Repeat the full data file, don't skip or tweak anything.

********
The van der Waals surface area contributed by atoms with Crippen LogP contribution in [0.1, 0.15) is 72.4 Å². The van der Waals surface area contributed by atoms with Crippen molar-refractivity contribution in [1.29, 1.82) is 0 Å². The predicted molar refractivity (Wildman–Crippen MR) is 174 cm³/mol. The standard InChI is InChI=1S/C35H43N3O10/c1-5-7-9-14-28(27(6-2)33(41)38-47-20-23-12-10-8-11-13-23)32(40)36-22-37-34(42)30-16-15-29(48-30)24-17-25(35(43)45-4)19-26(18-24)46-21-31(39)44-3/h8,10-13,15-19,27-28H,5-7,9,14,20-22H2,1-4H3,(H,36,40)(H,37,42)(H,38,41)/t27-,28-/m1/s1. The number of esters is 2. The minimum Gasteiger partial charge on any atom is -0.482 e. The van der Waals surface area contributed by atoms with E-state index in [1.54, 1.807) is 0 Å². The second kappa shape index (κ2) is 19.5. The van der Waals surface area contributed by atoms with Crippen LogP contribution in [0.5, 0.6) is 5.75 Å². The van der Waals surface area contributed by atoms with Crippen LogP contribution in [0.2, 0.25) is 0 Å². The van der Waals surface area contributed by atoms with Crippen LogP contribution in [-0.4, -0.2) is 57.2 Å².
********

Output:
The van der Waals surface area contributed by atoms with Crippen LogP contribution in [0.1, 0.15) is 72.4 Å². The van der Waals surface area contributed by atoms with Crippen molar-refractivity contribution in [1.29, 1.82) is 0 Å². The predicted molar refractivity (Wildman–Crippen MR) is 174 cm³/mol. The standard InChI is InChI=1S/C35H43N3O10/c1-5-7-9-14-28(27(6-2)33(41)38-47-20-23-12-10-8-11-13-23)32(40)36-22-37-34(42)30-16-15-29(48-30)24-17-25(35(43)45-4)19-26(18-24)46-21-31(39)44-3/h8,10-13,15-19,27-28H,5-7,9,14,20-22H2,1-4H3,(H,36,40)(H,37,42)(H,38,41)/t27-,28-/m1/s1. The number of esters is 2. The minimum Gasteiger partial charge on any atom is -0.482 e. The van der Waals surface area contributed by atoms with E-state index in [1.54, 1.807) is 0 Å². The second kappa shape index (κ2) is 19.5. The van der Waals surface area contributed by atoms with Crippen LogP contribution in [0.5, 0.6) is 5.75 Å². The van der Waals surface area contributed by atoms with Crippen LogP contribution in [0.2, 0.25) is 0 Å². The van der Waals surface area contributed by atoms with Crippen LogP contribution in [-0.4, -0.2) is 57.2 Å².